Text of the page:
Gram Pod Borer (Helicoverpa armigera) is a major insect pest that infests green gram (Vigna radiata), an important pulse crop in many nations, including India. Significant production losses are caused by the larvae of this bug, which bore into the green gram pods and feed on the developing seeds. The Gram Pod Borer is a pest with a broad range of host plants: cotton, tomatoes, chickpeas, and pigeon peas.
With a 40–50 millimeter wingspan, the adult moths appear brown. The caterpillars hatch and bore into the pods within a few days of the female moth laying eggs on the host plant’s leaves and pods. The harm that the pest causes is most severe during the last stage of the larvae’s development, which involves several stages.
Multiple methods can be used to control the Gram Pod Borer outbreak in green gram. Crop rotation, intercropping, and sowing early-maturing varieties are cultural practices that can help control the pest population. Additionally, biological control agents like Bacillus thuringiensis (Bt) and pheromone traps can successfully control the pest. If the pest population is too large, chemical insecticides can be used as a last resort, but their use should be carefully controlled to avoid the emergence of resistance.
According to research, a mix of these management techniques can successfully control the Gram Pod Borer in green gram, minimizing yield losses and fostering sustainable production. To reduce chemical insecticides and encourage sustainable agriculture, it is crucial to regularly track the pest population and use integrated pest management (IPM) techniques.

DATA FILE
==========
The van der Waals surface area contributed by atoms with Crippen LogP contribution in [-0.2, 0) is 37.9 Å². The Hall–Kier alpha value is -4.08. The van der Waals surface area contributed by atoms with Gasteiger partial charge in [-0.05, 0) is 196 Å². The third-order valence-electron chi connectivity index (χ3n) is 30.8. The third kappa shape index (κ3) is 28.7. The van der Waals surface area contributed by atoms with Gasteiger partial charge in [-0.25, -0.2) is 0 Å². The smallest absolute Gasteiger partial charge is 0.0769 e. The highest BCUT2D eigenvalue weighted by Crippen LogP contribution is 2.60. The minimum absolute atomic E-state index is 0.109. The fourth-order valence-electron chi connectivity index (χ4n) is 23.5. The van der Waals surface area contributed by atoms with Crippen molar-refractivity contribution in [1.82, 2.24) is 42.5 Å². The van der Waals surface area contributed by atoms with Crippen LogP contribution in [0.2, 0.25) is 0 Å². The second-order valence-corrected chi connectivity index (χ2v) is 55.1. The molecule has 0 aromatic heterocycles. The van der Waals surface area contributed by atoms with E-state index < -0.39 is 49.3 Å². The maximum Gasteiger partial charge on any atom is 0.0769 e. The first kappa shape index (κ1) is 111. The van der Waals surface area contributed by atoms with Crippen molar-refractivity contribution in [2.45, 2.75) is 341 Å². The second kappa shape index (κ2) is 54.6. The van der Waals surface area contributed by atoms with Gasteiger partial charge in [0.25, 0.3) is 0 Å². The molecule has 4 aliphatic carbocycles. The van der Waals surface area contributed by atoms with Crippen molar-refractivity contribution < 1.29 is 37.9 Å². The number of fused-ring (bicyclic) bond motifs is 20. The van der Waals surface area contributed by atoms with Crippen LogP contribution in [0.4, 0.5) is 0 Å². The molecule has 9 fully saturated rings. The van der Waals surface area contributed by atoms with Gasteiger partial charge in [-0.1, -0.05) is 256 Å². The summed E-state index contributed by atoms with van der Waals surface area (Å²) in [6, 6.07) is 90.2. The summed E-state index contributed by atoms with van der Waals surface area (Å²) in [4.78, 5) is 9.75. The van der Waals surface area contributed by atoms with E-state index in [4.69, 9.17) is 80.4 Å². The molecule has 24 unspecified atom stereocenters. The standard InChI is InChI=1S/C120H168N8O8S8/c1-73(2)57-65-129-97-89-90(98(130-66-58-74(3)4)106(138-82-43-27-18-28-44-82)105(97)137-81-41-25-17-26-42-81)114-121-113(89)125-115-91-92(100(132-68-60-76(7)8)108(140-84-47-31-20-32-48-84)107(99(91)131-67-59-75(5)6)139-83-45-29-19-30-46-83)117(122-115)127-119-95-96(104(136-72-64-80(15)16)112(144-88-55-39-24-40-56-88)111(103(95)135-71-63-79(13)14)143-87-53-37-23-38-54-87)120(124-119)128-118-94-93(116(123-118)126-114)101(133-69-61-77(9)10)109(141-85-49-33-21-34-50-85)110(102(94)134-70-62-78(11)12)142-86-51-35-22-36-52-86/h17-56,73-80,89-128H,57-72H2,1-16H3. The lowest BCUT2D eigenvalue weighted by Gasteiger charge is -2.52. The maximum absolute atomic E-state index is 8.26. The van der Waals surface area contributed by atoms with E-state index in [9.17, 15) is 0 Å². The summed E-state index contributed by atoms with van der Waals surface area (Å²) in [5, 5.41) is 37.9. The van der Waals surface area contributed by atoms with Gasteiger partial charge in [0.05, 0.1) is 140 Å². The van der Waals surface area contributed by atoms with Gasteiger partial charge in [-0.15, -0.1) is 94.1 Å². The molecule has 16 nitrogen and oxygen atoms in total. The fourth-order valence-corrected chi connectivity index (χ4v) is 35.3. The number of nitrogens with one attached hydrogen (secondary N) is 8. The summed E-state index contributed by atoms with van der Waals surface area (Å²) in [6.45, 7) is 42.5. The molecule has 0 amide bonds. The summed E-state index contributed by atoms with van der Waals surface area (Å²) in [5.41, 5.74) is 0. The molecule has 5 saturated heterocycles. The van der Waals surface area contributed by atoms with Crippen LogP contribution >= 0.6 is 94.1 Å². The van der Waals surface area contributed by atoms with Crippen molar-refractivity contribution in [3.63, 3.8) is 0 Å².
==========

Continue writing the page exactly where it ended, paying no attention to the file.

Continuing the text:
Gram Pod Borer Management in Green Gram
Identification of Gram Pod Borer
Gram Pod Borer (Helicoverpa armigera) can be identified by its various life stages. The eggs are spherical and creamy white, laid singly on the leaves or pods of the host plant. The larva can vary in color from greenish to brown and has dark brown and grey lines laterally on the body with lateral white lines and dark and pale bands. The brown pupa occurs in soil, leaf, pod, and crop debris. The adult moth is a light pale brownish-yellow stout moth with grey forewings to pale brown with a V-shaped speck. The hind wings are pale smoky white with a broad blackish outer margin.
The Life cycle of Gram Pod Borer
The life cycle of Gram Pod Borer (Helicoverpa armigera) consists of different phases. The female moth lays the eggs on the leaves or pods of the host plant, and within a few days, the eggs develop into caterpillars. The damage is most serious during the last stage of the larvae’s development because they feed on the developing seeds inside the pod.
During the 20 to 25 days of larval, the larvae go through several developmental phases, shed their skin, and get bigger. Following larval development, the insect pupates for 10 to 15 days in the soil or crop debris. The adult moth emerges after the pupal period, remaining for about 5-7 days.
Causes/Conditions Favorable for Gram Pod Borer Spread in the field
The pest population and the duration of each life stage are closely linked to environmental conditions, especially temperature, and food availability. High temperatures and a lack of moisture can increase the pest population, and low rainfall can reduce the availability of natural enemies. Poor sanitation, improper crop rotation, and monoculture practices can also contribute to the spread of Gram Pod Borer.